Ornithosuchus (meaning "bird crocodile") is an extinct genus of pseudosuchians from the Late Triassic (Carnian) Lossiemouth Sandstone of Scotland. It was originally thought to be the ancestor to the carnosaurian dinosaurs (such as Allosaurus). However, it is now known to be more closely related to crocodilians than to dinosaurs.

Temporal range: Late Triassic Carnian
Ornithosuchus BW.jpg
Life restoration
Scientific classification e
Kingdom: Animalia
Phylum: Chordata
Class: Reptilia
Clade: Pseudosuchia
Family: Ornithosuchidae
Genus: Ornithosuchus
Newton, 1894
Type species
Ornithosuchus woodwardi
Newton, 1894
  • Ornithosuchus taylori
    Broom, 1913

Despite this relationship to crocodiles, Ornithosuchus was able to walk on its hind legs, like many dinosaurs. However, it probably spent most of its time on all fours, only moving bipedally when it needed to run rapidly. Its skull also resembled those of theropod dinosaurs, but more primitive features included the presence of five toes on each foot and a double row of armoured plates along the animal's back. Ornithosuchus has traditionally been estimated at a length of about around 4 metres (13 ft).[1]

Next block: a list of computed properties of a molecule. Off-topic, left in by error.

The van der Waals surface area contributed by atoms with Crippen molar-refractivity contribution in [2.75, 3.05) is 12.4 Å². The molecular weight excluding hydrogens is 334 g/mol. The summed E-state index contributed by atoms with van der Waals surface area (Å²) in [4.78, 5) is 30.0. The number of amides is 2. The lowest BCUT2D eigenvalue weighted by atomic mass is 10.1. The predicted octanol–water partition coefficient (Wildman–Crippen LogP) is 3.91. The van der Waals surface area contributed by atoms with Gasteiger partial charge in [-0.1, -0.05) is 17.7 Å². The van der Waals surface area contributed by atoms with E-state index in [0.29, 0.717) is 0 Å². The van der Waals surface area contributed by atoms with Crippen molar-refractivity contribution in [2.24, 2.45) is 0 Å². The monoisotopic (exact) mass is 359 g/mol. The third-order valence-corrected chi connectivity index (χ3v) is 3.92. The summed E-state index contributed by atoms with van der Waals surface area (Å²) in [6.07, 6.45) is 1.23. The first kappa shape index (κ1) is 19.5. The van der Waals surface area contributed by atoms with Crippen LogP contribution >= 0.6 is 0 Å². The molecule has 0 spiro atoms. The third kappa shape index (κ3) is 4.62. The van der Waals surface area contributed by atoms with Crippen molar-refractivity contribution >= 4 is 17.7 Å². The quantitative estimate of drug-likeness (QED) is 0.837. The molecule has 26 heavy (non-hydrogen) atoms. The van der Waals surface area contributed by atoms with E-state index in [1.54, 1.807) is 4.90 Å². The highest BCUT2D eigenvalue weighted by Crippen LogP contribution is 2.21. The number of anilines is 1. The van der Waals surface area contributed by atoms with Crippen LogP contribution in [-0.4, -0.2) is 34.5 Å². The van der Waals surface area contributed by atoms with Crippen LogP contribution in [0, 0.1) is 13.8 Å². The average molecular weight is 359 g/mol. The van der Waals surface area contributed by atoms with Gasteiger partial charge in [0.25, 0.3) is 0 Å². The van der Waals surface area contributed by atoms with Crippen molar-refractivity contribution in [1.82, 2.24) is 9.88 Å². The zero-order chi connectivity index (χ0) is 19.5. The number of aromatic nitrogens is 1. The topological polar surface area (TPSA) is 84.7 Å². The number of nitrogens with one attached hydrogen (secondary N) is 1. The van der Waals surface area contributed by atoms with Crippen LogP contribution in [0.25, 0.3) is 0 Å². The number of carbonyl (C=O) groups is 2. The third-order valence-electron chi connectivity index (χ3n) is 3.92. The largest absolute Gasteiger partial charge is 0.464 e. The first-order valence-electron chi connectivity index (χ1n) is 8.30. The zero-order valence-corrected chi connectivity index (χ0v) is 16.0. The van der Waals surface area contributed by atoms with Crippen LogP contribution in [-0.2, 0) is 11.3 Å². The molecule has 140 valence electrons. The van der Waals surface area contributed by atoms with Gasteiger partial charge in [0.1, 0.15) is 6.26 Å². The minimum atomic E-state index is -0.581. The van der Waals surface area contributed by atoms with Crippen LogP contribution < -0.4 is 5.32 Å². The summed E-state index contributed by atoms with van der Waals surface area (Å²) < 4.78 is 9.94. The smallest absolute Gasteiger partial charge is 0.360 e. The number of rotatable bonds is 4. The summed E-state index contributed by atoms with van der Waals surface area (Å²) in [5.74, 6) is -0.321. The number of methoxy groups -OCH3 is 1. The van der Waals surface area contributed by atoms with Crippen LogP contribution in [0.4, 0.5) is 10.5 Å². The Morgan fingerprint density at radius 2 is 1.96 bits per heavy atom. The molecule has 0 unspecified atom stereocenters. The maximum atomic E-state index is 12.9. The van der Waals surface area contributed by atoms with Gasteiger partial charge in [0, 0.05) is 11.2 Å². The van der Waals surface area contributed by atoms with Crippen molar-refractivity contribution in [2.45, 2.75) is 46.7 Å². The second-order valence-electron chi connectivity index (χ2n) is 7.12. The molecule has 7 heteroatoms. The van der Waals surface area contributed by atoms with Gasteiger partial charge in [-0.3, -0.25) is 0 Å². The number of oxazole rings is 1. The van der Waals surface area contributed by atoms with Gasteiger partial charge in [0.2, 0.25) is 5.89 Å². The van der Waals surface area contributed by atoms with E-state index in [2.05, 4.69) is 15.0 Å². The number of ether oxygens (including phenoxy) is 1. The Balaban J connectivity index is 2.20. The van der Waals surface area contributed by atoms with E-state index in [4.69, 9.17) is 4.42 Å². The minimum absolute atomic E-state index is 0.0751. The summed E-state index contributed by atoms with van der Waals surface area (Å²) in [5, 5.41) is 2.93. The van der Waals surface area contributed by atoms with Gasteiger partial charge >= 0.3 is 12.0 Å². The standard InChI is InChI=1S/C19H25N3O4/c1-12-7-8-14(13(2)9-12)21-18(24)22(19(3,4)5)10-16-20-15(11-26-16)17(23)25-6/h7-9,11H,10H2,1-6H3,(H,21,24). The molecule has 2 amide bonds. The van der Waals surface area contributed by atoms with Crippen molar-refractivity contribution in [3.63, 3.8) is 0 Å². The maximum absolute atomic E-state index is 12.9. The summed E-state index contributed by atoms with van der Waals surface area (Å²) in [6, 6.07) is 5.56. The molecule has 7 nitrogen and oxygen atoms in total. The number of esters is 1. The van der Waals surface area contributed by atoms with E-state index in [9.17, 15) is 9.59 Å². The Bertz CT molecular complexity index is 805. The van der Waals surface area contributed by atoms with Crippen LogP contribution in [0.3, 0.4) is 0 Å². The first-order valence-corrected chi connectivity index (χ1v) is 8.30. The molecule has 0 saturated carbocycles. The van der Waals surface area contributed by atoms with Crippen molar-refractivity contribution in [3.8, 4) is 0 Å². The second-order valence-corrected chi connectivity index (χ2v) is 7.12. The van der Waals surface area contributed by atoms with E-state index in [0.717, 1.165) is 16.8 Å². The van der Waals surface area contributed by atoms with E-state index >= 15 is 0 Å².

Ornithosuchus and Hyperodapedon.

A single species of Ornithosuchus is recognized, O. woodwardi. Ornithosuchus taylori is a synonym.[2]

"Dasygnathus" longidens was in 1877 created by Thomas Huxley for a right maxilla from the Lossiemouth Sandstone found in 1857. The genus name Dasygnathus had already been used for a coleopteran insect, so Huxley's generic name was in 1961 changed to Dasygnathoides. Although synonymized with Ornithosuchus by Walker (1964), a 2016 study found Dasygnathoides indeterminate beyond Pseudosuchia. The maximal length of Ornithosuchus was revised to 2.2 metres.[2]

Ornithosuchus is the type genus of the Ornithosuchidae, a family of facultatively biped carnivores that were geographically widespread during the Late Triassic. Two other genera are currently known, Venaticosuchus and Riojasuchus.


  1. ^ Palmer, D., ed. (1999). The Marshall Illustrated Encyclopedia of Dinosaurs and Prehistoric Animals. London: Marshall Editions. p. 97. ISBN 1-84028-152-9.
  2. ^ a b M. Belén von Baczko and Martín D. Ezcurra (2016) Taxonomy of the archosaur Ornithosuchus: reassessing Ornithosuchus woodwardi Newton, 1894 and Dasygnathoides longidens (Huxley 1877). Earth and Environmental Science Transactions of the Royal Society of Edinburgh 106(3): 199-205 DOI: https://doi.org/10.1017/S1755691016000104 https://www.cambridge.org/core/journals/earth-and-environmental-science-transactions-of-royal-society-of-edinburgh/article/taxonomy-of-the-archosaur-ornithosuchus-reassessing-ornithosuchus-woodwardi-newton-1894-and-dasygnathoides-longidens-huxley-1877/FD5D5984B93F9136021A299D388CCBA8